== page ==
by T. Kingfisher.
This is an adult fantasy novel where we follow our main character Marra, who’s the youngest princess of three in a small insignificant kingdom. The middle sister is married to the prince of the Northern Kingdoms to prevent a war. Only problem is that this prince, soon turned king, is abusive and has already killed Marra’s oldest sister.
Now, Marra is determined to not only avenge her dead sister, but also save her sister Kania from the same fate before it’s too late. To help her with killing the prince, she enlists a powerful gravewitch, her reluctant fairy godmother, and strapping former knight called Fenris. Together, they embark on a dark and magical journey to end the reign of a bloodline protected by some powerful magic.
I got this book from NetGalley in exchange for an honest review, and I honestly picked it up mostly because of the really great looking cover. As soon as I started this book, I was thinking I’d made a mistake. I found the opening chapters confusing and hard to read and so strange that I wasn’t sure what I was reading.
It had some really interesting elements to it, and I wanted to know more, but it also felt like the answers would never come since it just got more convoluted the more I read. Then something happened and the tone of the book seemed to completely changed and I got immediately invested in the story.
Marra had finally a clear goal that me as a reader could understand and follow. I can say that I found the book unnecessarily slow at times, and the journey took a little too long. In other words, there was a little too much build-up for the ending that never seemed to come.
I think the main character is a little odd in lack of a better word. She’s in her thirties, which I love. I was refreshing to read a story about people that actually was in a normal age doing these dangerous things rather than it behind the usual sixteen-year-olds saving everyone. But, Marra sort of sounded and came across as a kid at times. She was more sixteen than thirty, and the writing sometimes made it feel like I was reading a YA novel.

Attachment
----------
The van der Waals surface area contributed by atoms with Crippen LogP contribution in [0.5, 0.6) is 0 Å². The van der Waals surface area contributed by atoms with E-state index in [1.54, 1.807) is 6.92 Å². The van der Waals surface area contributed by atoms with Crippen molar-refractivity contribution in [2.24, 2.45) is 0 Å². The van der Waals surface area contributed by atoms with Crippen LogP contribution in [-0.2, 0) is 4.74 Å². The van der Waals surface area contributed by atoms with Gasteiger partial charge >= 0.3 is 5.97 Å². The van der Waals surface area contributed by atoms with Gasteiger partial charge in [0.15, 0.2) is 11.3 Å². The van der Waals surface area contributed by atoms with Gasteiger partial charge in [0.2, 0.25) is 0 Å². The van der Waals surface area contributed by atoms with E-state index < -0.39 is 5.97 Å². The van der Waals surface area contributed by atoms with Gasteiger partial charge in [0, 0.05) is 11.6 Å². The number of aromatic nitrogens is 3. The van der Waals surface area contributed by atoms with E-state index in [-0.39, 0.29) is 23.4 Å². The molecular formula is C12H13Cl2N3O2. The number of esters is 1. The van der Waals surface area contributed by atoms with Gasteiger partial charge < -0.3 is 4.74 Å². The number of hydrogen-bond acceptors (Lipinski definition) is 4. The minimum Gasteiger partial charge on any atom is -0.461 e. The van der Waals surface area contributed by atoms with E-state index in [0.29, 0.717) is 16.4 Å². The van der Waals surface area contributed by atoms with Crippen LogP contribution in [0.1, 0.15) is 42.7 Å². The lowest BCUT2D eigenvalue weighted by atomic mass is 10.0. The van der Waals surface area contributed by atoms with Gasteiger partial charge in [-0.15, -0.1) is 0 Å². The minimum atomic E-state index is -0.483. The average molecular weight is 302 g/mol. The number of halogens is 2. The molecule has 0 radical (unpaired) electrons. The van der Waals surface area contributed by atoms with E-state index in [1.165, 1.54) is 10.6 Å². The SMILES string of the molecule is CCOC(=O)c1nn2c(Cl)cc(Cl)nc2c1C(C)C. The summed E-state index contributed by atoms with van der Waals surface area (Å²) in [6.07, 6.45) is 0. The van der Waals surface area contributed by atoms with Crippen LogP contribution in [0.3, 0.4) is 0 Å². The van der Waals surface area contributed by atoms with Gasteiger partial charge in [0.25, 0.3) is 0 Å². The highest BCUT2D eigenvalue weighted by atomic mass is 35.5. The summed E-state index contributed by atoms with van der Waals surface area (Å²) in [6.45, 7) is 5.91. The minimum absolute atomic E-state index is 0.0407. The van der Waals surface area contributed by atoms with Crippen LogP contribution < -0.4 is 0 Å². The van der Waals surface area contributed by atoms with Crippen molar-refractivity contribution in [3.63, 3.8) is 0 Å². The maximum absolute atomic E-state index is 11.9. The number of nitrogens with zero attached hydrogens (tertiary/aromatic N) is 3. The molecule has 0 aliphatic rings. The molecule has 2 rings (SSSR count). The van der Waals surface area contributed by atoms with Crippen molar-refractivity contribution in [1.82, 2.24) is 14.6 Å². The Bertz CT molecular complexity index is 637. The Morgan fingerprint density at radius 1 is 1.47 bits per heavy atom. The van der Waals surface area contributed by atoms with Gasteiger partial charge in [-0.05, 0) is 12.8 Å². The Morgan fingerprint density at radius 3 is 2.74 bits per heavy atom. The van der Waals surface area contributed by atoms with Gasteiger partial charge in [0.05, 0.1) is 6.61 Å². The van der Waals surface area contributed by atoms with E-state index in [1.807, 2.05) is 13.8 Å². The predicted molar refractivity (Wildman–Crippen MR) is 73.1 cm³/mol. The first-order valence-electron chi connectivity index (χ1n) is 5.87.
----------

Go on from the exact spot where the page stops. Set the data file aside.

Which really didn’t bother me that much until Fenris came along and was portrayed as old since he was in his late thirties, and then there was feelings developing between him and Marra and it felt at times like an almost forty-year-old was hooking up with a teenager. Which wasn’t the case, but Marra felt young. I can buy that a lot of her youthfulness and innocence was due to her having spent her whole adult life (and late teens) living with nuns and all that, but still. I would have wanted her a little more mature in this case.
The side characters were actually more interesting than Marra. And the dust-wife especially was super interesting to follow. I loved the bickering between the two old ladies throughout this book, and it was sort of fun to having them try to match up Marra with Fenris.
Fenris, too, is an interesting character, but at times he felt a little flat. It was mostly like he was there as a temptation for the ladies. This strong, broody, mysterious, kind and handsome man who didn’t realize how handsome and strong and kind he really was. I would have wanted a little more depth from him.
But all in all, this was a good book with an interesting world and interesting plot. It had me invested, and I really like that the characters were adults, and there were moments of humor, sadness, joy and fear.
I’d definitely recommend this book. 4/5 stars.